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11.8. SubramaNiya BhArathiyAr11.8. SubramaNiya BhArathiyAr (Cpfpirm]iy partiyarf) (1882-1921)

11.8.1. Thamizh in the cause of Freedom

For over 2,000 years Thamizh has been growing steadily amidst several social and political changes in the Thamizh region as well as in the other parts of the country. Literary scholars have adorned the language with their garlands of epics, purANas, praban^thams and poems; followers of different religions and subsects have exploited the richnesss and beauty of Thamizh to propagate their own spiritual and philosophical ideas and describe their devotional ecstasy; artists, dancers and musicians have made use of Thamizh for their own pleasure and for the enjoyment of the elite and folks alike.

Though the pulavars were, in general, a poor lot, there was no dearth of patrons or Kings to provide them with support; and the language continued to flourish with their ingenuity and love. Scholars did not hesitate to borrow words and phrases from other languages. While adhering to their own traditions in literary policy, format and expressions, the scholars were willing to introduce changes as time marched on. They were even willing to experiment with new styles to cater to the tastes of all segments of the society.

But two hundred years of foreign rule had taken its toll on the people and their language which, they believed, was initiated by God himself. Native scholars were not free to publish their works. The situation became worse if the material to be published had any political implication. Indeed in such cases the authors had to face dire consequences including arrests. Notwithstanding the contributions of scholars and missionaries (Beschi, Pope and Caldwell), whose services to the cause of Thamizh will ever be remembered, the plight of Thamizh scholars was, in general, a deplorable one. What proved to be more damaging was the preeminence given to English.

Personally my colleagues and I never understood why we studied Thamizh only as the second language but English as the first language at school. The remuneration of the Thamizh teachers was always lower than their English counterparts. Administrative positions were given only to those who took English. It was indeed a shame that Thamizh teachers were treated as second class citizens in their own country. The social elites took advantage of the situation by gaining proficiency in English and secured higher positions. The Thamizh teachers were relagated to a lower status in the economic sphere.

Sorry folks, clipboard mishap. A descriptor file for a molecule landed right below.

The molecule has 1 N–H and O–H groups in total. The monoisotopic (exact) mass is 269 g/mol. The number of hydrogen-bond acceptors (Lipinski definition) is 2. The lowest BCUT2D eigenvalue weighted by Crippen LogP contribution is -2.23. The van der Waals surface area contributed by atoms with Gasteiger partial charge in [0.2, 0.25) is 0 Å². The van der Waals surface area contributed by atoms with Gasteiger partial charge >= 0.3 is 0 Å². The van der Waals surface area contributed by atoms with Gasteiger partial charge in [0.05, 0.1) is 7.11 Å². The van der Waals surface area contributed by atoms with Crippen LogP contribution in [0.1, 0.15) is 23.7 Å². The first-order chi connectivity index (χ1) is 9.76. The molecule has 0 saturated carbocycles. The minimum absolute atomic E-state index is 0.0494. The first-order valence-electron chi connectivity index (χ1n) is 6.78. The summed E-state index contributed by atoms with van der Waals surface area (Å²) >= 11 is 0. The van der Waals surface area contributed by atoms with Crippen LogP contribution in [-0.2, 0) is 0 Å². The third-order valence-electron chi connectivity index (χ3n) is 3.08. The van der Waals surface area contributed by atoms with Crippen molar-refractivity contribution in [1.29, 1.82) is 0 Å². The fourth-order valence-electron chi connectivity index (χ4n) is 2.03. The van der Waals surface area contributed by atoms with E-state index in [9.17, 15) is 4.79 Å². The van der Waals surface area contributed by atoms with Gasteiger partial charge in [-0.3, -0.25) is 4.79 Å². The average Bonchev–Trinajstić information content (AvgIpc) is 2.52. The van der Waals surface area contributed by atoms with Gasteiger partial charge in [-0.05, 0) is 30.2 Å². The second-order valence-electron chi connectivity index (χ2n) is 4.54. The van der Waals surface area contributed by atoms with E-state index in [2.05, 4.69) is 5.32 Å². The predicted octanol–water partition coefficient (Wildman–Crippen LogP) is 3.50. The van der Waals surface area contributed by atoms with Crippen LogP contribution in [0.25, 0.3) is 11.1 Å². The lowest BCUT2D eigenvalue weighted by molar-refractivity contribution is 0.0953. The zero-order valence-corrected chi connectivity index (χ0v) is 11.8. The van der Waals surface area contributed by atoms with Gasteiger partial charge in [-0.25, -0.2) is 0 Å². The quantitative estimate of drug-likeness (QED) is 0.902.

Nowhere in the history of mankind there is evidence that any nation subjected by a super power continued to be one for ever; in fact, the more a society or a nation is suppressed, the quicker the feelings of people are aroused and at some point and time, the volcano of human emotion explodes and the lava of their feelings begins to flow in all directions. The first half of the twentieth century witnessed such changes in the Indian subcontinent and the thirst for political freedom began to take different forms and shapes. All that it needed was the conviction of a few leaders with vision and willingness to sacrifice all they have got to achieve the impossible dream of freedom.

It is at this juncture that several Thamizh scholars decided to join the struggle for freedom. They accomplished this by exploiting the Thamizh language and flaming the fire of freedom in the minds of the common man with their passionate poems that roused their national spirits. Chief among them was the MahA Kavi SubramaNiya BhArathiyAr (mkakvi Cpfpirm]iy partiyarf) who, in a short span of 39 years, has contributed tremendously to the political emancipation of India, social reformation of the community and literary rejuvenation of Thamizh.